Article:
by Nancy Marck Cantwell
in Victorian Review
In George Eliot’s Middlemarch (1872), women’s tears play an underestimated but critical role in the language of flow and circulation that characterizes nineteenth-century human connectedness. Inherited traits prompt many of the novel’s crises; as bodily fluids, women’s tears define lineage as so indelible that, as Julia Kristeva observes, “the unbearable identity of the narrator … can no longer be narrated but cries out” (141; emphasis in original). Tears both circulate the shame of inherited traits and demonstrate the frustration Victorian women feel at the impossibility of escaping their bloodlines.
Tears had strong performative purchase for the Victorians, signifying a range of intense emotional responses, from hysterical overwhelm to profound grief and moral regeneration, and becoming hallmarks of sensation fiction and melodrama. In contrast to authors of these popular genres, which paired tears with heightened emotions, Eliot pursues a more scientific interest in these bodily fluids as they manifest each person’s history of inherited traits. Her use of tears in Middlemarch also draws on their rich literary history, as tears register tragic self-awareness in Shakespeare, illustrate “penitential weeping” in Herbert, and “communicate forgiveness” in Blake (Lafford 118). Tom Lutz, in his cultural history of tears, begins by observing “the association of tears with renewal” (3), and critics writing about Eliot’s efforts to foster a sympathetic response are quick to see tearful scenes in her novels as diffusing compassion as well as self-awareness.
Melodrama: The Role of Imitation, Melody, Speech, and Gesture in a Post-Enlightenment “Mixed Form”
by Monique Rooney
in Oxford Research Encyclopedia of Literature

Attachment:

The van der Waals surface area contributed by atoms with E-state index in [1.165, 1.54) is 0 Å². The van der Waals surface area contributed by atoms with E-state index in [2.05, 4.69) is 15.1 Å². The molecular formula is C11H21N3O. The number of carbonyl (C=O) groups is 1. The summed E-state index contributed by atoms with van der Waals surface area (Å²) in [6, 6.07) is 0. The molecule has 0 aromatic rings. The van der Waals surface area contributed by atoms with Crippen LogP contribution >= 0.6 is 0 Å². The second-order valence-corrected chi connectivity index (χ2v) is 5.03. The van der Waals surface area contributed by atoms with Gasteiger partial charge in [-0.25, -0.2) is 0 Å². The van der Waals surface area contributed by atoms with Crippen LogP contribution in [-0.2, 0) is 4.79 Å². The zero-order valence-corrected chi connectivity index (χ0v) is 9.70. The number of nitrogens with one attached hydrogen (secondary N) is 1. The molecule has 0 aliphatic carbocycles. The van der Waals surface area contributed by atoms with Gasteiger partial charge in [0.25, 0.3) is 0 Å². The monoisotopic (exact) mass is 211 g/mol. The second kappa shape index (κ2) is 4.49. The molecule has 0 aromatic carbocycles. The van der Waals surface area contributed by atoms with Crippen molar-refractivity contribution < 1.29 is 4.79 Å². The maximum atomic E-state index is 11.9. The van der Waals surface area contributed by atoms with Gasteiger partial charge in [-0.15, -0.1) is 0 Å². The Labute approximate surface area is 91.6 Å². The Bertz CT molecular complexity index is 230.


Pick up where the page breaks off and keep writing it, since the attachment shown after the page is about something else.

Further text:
Melodrama is a mixed or transmedial artform that, having migrated from stage to film, television and digital screens, typically combines plastic arts (tableau, mise en scène, filmic close-up, sculptural poses) with performative arts (stage and screen acting, declamation, singing, orchestral or other music). It emerged first in the 18th century when Jean-Jacques Rousseau wrote and composed his “scène lyrique” Pygmalion, a formally innovative and experimental adaptation of the story from Ovid’s Metamorphoses. In the context of the speculative and neoAristotelian ideas that Rousseau contributed to public debate about the significance of imitation or mimesis in the development of language, Rousseau’s foundational melodrama represented the coming-to-life of Pygmalion’s beloved statue, Galatea, as a mimetic scene in which metamorphosis takes place through the statue’s responsiveness to the artist and vice versa. More than simply a theme, imitation is intrinsic to the musical-dramatic and, thus, transmedial structure of the ur-melodrama, through which the alternation of spoken lyric with musical phrasing was intended to draw attention to the mimetic role of vocal accent within the arrangement. This aesthetic structure opened the possibility of representing a diversity of voices on the metropolitan stage and beyond. Since its Enlightenment-era beginnings, the mixed form of melodrama has persisted even as it has been transformed in its itinerary from the 18th century to the early 21st century, transmedially adapting to new modalities and formats as it has moved from stage to print formats and then to film, television, and digital platforms. The transmedial form and reach of melodrama is discernible in latter-day performance and film, in which the mixed form—particularly vocal accent, melody, and gesture—continue to disrupt normative identities and hegemonic systems.